A Brief History of Zabludow Synagogue /
The Zabludów Synagogue is generally recognized as one of the oldest documented wooden synagogues to have survived into the modern period. Permission to build was granted in 1635 and the main structure may have been built as early as 1637. The central prayer hall was approximately square in plan with an elliptical barrel-vaulted ceiling running west to east. The north and south sides of the prayer hall were flanked by one-story shed roof structures that housed the women’s sections.
A striking feature of the Zabludów Synagogue was the two double-story corner pavilions flanking the entrance on the west wall. In the center was a two-story vestibule with an upper gallery for women, which was added in the 19th century. The exterior corner pavilions reflected Polish manor house architecture. All the multiple roofs were covered with typical Polish wood shingling, which rolls gently around the many corners and creates a unified feather-like texture.
A grand and elegant architectural statement in wood, the Zabludów Synagogue may appear exotic to modern viewers, but it resembled other wooden buildings in the small towns of the Polish-Lithuanian Commonwealth. These buildings typically had multi-tiered roofs with ornamental decorated woodwork in various local styles. These regional patterns of building reflected local vernacular styles of building that link the wooden synagogues to wooden churches and monumental buildings of the small Polish towns.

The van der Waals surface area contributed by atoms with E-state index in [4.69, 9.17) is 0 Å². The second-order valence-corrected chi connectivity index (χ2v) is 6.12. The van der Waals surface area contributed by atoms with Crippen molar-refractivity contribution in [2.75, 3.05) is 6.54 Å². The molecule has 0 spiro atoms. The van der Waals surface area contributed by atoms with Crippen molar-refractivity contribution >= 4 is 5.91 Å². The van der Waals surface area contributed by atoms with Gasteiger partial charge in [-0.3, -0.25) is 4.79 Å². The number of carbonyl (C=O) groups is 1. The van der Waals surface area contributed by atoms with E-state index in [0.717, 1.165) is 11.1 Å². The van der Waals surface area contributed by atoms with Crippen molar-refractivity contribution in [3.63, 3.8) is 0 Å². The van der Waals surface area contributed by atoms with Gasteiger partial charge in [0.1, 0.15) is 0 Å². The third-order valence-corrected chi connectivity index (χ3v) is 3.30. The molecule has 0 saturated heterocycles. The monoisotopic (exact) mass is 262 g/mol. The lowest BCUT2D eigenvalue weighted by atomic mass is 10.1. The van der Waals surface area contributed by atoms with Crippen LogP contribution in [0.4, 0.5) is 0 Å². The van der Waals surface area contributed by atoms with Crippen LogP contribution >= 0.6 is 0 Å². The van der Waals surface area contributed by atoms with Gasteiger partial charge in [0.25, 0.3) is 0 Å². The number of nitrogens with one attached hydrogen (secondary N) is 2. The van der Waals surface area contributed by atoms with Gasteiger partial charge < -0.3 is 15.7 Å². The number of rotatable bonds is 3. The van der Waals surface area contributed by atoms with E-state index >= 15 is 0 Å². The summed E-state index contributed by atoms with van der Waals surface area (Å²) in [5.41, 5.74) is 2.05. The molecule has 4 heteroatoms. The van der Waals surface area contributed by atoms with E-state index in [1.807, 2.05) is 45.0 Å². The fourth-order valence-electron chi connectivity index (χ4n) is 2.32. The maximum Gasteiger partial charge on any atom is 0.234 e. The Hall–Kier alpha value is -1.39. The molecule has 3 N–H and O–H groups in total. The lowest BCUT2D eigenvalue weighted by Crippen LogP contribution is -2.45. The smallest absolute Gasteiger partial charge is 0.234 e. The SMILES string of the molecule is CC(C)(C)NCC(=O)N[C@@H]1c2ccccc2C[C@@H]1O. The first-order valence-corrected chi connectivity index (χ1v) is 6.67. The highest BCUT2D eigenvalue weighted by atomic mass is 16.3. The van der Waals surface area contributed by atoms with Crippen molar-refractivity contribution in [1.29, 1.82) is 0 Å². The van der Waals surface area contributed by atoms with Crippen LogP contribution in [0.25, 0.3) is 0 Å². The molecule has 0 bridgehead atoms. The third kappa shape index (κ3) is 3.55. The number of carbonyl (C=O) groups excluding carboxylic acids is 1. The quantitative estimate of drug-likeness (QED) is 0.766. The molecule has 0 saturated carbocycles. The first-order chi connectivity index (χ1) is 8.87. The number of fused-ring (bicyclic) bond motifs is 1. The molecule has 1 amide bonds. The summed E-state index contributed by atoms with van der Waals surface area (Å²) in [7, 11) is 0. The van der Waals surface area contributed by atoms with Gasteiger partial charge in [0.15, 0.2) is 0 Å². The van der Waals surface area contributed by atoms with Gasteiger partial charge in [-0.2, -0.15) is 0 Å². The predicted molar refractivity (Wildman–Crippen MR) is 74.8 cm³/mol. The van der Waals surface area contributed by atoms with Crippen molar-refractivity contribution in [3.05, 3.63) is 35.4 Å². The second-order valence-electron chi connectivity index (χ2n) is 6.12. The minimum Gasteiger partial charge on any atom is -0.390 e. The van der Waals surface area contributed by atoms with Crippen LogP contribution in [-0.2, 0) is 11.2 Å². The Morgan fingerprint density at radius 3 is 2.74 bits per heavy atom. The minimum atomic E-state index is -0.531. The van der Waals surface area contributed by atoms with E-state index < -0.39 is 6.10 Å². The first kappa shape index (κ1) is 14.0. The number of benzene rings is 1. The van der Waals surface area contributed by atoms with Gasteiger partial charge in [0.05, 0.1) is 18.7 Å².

Although the interior of the Zabludów synagogue was originally painted, these paintings deteriorated to such an extent that they could not be identified or documented in the 20th century. There is little remaining evidence of these paintings except for the vaulted ceiling in the north pavilion tower, which we will exhibit. They show floral and animal imagery similar to the Gwozdziec Synagogue paintings, including a squirrel, rabbit, stork, fish, and turkey among intertwining foliage. In comparison to the exterior of the Zabludów Synagogue, the exterior of the Gwozdziec Synagogue was relatively plain, although both structures were equally dominant in height and volume compared to neighboring structures. Both synagogues made a bold statement about the Jewish presence in their towns; the only building that was higher or grander would have been the Catholic Church.